Elizabeth Hargrave's bird-themed engine-builder takes Kennerspiel des Jahres
Just One has been crowned the winner of this year’s Spiel des Jahres, as the prestigious German Game of the Year prize marked its 40th anniversary.
Ludovic Roudy and Bruno Sautter’s inventive co-op party game involves players writing down a single word to get their teammate to guess a hidden answer based on their clues. Any matching words are discarded, so the players need to try and come up with hints that aren’t necessary obvious.
With its win, Just One trumped runners-up LAMA and Werewords. The former was a return to the shortlist for prolific designer Reiner Knizia, who has been nominated for the Spiel des Jahres over a dozen times but has only walked away with the trophy once, for 2008’s Keltis. Knizia’s llama-themed card game sees players trying to lose as many cards as they can to achieve the lowest score possible, with the option to play cards the same or one higher than the last card or freeze their hand for the round – earning unwanted points based on what’s left.
Werewords, meanwhile, is One Night Ultimate Werewolf designer Ted Alspach’s own word game, a riff on 20 Questions mixed with the social deduction of the One Night series, with one player working against the rest of the group as they ask yes/no questions to figure out a hidden word.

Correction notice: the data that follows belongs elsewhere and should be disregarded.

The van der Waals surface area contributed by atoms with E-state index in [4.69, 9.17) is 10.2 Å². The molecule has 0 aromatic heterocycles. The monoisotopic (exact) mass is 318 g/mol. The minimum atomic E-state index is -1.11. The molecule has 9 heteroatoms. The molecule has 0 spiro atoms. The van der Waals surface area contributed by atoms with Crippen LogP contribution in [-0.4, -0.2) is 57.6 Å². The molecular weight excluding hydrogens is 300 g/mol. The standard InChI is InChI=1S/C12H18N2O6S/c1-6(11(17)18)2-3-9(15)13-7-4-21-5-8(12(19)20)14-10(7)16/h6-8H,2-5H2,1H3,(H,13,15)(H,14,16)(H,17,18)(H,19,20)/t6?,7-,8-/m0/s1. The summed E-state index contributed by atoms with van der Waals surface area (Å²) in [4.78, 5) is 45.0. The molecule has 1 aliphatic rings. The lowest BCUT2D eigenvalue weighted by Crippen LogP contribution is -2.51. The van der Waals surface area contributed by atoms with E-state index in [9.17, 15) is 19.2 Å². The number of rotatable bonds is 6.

Also announced at the awards ceremony was the Kennerspiel des Jahres, the ‘Expert Game of the Year’ prize given to games with slightly weightier gameplay than the Spiel des Jahres’ family-friendly fare.
2019’s winner of the Kennerspiel is Wingspan, Elizabeth Hargrave’s accomplished engine-building card game that features dozens of birds based on their real-life counterparts.
Hargrave’s first major release, Wingspan received widespread acclaim on its release – including from our very own Dan Jolin, who called it “perfect” and “simply inspiring” in his review – thanks to its intelligent and accessible gameplay, stunning presentation, and deep-rooted avian theme.
Wingspan saw off competition from fellow nominees Detective, the app-connected mystery-solving board game from designer Ignacy Trzewiczek, and the more traditional city-builder Carpe Diem from noted designer Stefan Feld.
This year’s Kinderspiel des Jahres, the award for children’s games decided by a separate panel of judges celebrating its own 30th anniversary, was announced last month. It went to Valley of the Vikings (or Tal der Wikinger, in the original German), Wilfried and Marie Fort’s barrel-bowling game.